Are you addicted to your phone?

How often do you find yourself take your phone with you to the bathroom? Or having it with you at the dinner table? Or maybe even in your lap as your driving? I think it’s safe to say our cell phones have become a type of security blanket for us all to the point where we feel naked when we forget it at home or in the car.

I often talk to my parents and the generation gap is so large now that you’d think we come form two different worlds. I guess in a sense we do. They  come form a generation where cell phones didn’t even exists in their childhood and letters were the best way to profess your love. Television was only afforded by the middle and upperclass and the only thing everyone watched was the few syndicated shows on the limited channels that existed back then. How far we’ve come! With thousands of channels on Direct TV dedicated to every hobby out there, whether its porn, sports, animals, cooking and so much more, the choices have become so numerous that it desensitizes us to TV shows in general. We become bored with everything in minutes and our impatience level has risen as a whole. I believe this is very correlated with the ever growing use of cells phone in our every day personal lives.

Cell phones make life easier in so many ways. We would be lost without them. Controlling your home alarm system and cameras with a click of a button from miles away, being able to keep track of our children and pets, allowing business communications to break barriers it never has before and the list is endless. But all those benefits come at a cost. We do everything on our phones. They are glued to our hands so much that we have to make a conscious effort to put them away. It  has created problems in relationships and ruined interpersonal communication skills forever. Children often use them to do homework and cheat on tests and the learning curve goes out the window. If you take a phone or calculator away and ask a student in their senior year of high school to do a semi-complicated pre-calculus math problem, they probably would be lost. We literally depend on our phones for everything! From cooking and makeup tutorials to the GPS navigation, to making friends and finding love and everything in between.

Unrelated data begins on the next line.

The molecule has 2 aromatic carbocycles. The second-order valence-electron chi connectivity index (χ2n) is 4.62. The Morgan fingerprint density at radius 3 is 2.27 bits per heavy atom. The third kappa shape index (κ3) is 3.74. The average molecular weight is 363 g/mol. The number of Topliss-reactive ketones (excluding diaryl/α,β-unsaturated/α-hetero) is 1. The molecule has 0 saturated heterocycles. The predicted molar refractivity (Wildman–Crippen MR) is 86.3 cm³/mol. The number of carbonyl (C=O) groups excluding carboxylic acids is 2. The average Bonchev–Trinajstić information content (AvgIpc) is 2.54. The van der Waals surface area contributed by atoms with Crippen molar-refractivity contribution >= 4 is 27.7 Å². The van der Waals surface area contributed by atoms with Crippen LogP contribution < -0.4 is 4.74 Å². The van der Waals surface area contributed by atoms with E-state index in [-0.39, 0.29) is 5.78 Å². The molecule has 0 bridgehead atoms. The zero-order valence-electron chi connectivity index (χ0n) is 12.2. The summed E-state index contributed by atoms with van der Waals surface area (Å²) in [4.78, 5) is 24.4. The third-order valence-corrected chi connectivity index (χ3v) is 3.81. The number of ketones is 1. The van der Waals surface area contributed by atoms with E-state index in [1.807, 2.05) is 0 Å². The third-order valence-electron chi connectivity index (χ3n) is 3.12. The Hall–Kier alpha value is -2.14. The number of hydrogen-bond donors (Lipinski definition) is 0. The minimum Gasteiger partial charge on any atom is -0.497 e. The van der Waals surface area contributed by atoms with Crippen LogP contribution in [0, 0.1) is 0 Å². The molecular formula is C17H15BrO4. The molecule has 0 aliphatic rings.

Cell phones control us and we are ignorantly unaware. Just because we have the power to tun them off and put them away doesn’t mean we actually have the willpower to actually do so. More and more people feel less guilty about interrupting conversations to check a text or an email. It is becoming socially acceptable and in turn changing the way we communicate with one another. In a 2015 study by the Pew Research Center, 89 percent of cellphone owners said they had used their phones during the last social gathering they attended. But they weren’t happy about it; 82 percent of adults felt that the way they used their phones in social settings hurt the conversation. So even though we are aware of this, we still continue to let phone interfere in our private lives. Why is that?

In my opinion, cell phones provide a sense of security and confidence in ones self when that is not present in the individuals character. You can always turn your attention somewhere else. You can always be heard. You never have to be bored. For example, have you gone to a social gathering alone and instantly started staring at your phone as soon as you walked in the door? I know I have. You don’t want to sit there twiddling your thumbs until you finally see someone you know or until someone sparks up a conversation with you. So you look at your phone and pretend like your busy and not uncomfortable at all. Now sure, there are the social butterflies that walk into a party and yell “I HAVE ARRIVED” but most of us don’t have that type of bravado. I’ve found myself as social events in a corner starring at my phone thinking, “you chicken, how are you gonna make new friends looking so unapproachable.” No one wants to approach someone that looks like they are in the middle of something and lets be real, most of us are checking Facebook or Instagram or worse selfie-ing (i know that’s not a word).